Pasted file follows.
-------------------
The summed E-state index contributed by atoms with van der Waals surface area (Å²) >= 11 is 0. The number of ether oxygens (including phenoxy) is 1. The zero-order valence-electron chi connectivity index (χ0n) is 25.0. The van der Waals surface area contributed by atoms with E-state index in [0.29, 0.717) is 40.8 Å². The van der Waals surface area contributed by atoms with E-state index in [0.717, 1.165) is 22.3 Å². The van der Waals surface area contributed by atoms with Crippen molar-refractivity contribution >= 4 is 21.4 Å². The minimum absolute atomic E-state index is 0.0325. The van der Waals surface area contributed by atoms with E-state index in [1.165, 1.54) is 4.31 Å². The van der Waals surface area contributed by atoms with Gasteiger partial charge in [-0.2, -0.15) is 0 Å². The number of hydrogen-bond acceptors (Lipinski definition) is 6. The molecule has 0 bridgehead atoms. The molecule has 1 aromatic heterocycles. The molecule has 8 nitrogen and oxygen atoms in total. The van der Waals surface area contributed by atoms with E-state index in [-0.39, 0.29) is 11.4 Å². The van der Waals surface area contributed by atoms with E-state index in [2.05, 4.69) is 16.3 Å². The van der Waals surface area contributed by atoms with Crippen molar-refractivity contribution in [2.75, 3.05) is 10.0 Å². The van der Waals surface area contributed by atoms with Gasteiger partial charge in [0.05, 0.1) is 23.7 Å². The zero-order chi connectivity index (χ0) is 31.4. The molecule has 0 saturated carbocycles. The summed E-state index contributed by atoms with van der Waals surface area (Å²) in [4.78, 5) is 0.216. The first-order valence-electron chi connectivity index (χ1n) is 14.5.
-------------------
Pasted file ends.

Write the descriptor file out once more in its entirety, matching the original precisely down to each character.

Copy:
The summed E-state index contributed by atoms with van der Waals surface area (Å²) >= 11 is 0. The number of ether oxygens (including phenoxy) is 1. The zero-order valence-electron chi connectivity index (χ0n) is 25.0. The van der Waals surface area contributed by atoms with E-state index in [0.29, 0.717) is 40.8 Å². The van der Waals surface area contributed by atoms with E-state index in [0.717, 1.165) is 22.3 Å². The van der Waals surface area contributed by atoms with Crippen molar-refractivity contribution >= 4 is 21.4 Å². The minimum absolute atomic E-state index is 0.0325. The van der Waals surface area contributed by atoms with E-state index in [1.165, 1.54) is 4.31 Å². The van der Waals surface area contributed by atoms with Gasteiger partial charge in [-0.2, -0.15) is 0 Å². The number of hydrogen-bond acceptors (Lipinski definition) is 6. The molecule has 0 bridgehead atoms. The molecule has 1 aromatic heterocycles. The molecule has 8 nitrogen and oxygen atoms in total. The van der Waals surface area contributed by atoms with E-state index in [-0.39, 0.29) is 11.4 Å². The van der Waals surface area contributed by atoms with E-state index in [2.05, 4.69) is 16.3 Å². The van der Waals surface area contributed by atoms with Crippen molar-refractivity contribution in [2.75, 3.05) is 10.0 Å². The van der Waals surface area contributed by atoms with Gasteiger partial charge in [0.05, 0.1) is 23.7 Å². The zero-order chi connectivity index (χ0) is 31.4. The molecule has 0 saturated carbocycles. The summed E-state index contributed by atoms with van der Waals surface area (Å²) in [4.78, 5) is 0.216. The first-order valence-electron chi connectivity index (χ1n) is 14.5.